Muscle Atrophy

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Atrophic muscle fibres (Image sourced from Bristol Biomed Image Archive with permission)
  • Decreased myofibre or whole muscle diameter
  • Myofibrils removed by disintegration -> sacrolemma too large -> forms folds
  • Caused by:
    • Disuse atrophy (e.g. fracture, failure to use limb, recumbency)
      • Slower than denervation atrophy
      • Reversible unless too prolonger or severe to cause loss of myofibres
    • Pressure atrophy
      • Any prolonged pressure on muscles resulting in muscle atrophy
        • Abscesses, neoplasms, parasitic cysts
    • Denervation atrophy
      • Any interference or damage to its nerve supply results in muscle atrophy
        • Can be rapid - over 50% of muscle mass may be lost in a few weeks e.g. roarer horses with laryngeal hemiplegia
      • May be reversible if innervation re-established
      • Histologically:
        • Fibres become rounded in cross section unless compressed by normal fibres
        • Increased concentration of nuclei as they take much longer to disintegrate
        • Fibrous stroma of epimysium and endomysium condenses -> more prominent
        • End result in muscle consisting of almost only fibrous tissue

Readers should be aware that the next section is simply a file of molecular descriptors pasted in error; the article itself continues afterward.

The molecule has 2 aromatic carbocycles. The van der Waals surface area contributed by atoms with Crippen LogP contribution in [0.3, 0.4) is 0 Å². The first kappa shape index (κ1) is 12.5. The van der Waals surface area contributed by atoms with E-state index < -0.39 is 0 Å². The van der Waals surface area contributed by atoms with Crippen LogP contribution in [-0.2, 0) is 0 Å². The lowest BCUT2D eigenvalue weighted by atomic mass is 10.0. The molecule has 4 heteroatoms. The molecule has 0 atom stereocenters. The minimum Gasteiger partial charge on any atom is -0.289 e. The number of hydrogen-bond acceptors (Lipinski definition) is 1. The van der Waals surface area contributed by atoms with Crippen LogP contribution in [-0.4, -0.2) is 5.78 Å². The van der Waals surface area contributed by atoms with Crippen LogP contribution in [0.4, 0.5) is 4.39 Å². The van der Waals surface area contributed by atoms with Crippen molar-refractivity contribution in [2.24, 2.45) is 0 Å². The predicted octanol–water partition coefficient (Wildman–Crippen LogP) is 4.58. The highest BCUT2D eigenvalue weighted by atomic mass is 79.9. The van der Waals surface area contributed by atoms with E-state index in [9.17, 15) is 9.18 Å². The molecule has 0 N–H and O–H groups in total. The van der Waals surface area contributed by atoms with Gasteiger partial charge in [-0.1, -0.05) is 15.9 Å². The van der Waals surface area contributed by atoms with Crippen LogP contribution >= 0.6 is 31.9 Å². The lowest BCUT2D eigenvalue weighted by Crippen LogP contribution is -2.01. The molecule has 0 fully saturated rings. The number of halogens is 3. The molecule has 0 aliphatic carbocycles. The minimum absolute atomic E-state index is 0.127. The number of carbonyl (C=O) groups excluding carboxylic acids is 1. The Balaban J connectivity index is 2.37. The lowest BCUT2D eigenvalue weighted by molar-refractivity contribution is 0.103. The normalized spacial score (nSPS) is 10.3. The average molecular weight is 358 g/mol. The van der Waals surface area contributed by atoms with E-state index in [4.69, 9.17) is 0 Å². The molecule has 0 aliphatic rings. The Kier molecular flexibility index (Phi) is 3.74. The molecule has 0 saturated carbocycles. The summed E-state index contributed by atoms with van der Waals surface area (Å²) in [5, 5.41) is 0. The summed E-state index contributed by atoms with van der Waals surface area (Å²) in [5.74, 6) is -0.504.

• Sometimes replaced by fat tissue -> increased size of muscle = pseudohypertrophy
      • Muscle may have a mixture of atrophied and hypertrophied (due to increased work load) fibres if some motor units are not damaged
    • Nutritional atrophy for nutrients during:
      • Malnutrition, cachexia, senility
      • Gradual onset except for some febrile diseases causing cachexia
      • Postural muscles are not affected, sometimes even hypertrophy
      • Histologically:
        • Some nuclei disappear as myofibre volume is decreased
      • Grossly:
        • Smaller, darker, thinner muscles
      • Senile atrophy
        • Similar to nutritional atrophy.
        • Lipofuscin pigmentation is common
          • Grossly:
            • Yellow-brown / dark brown colour (esp in diaphragm)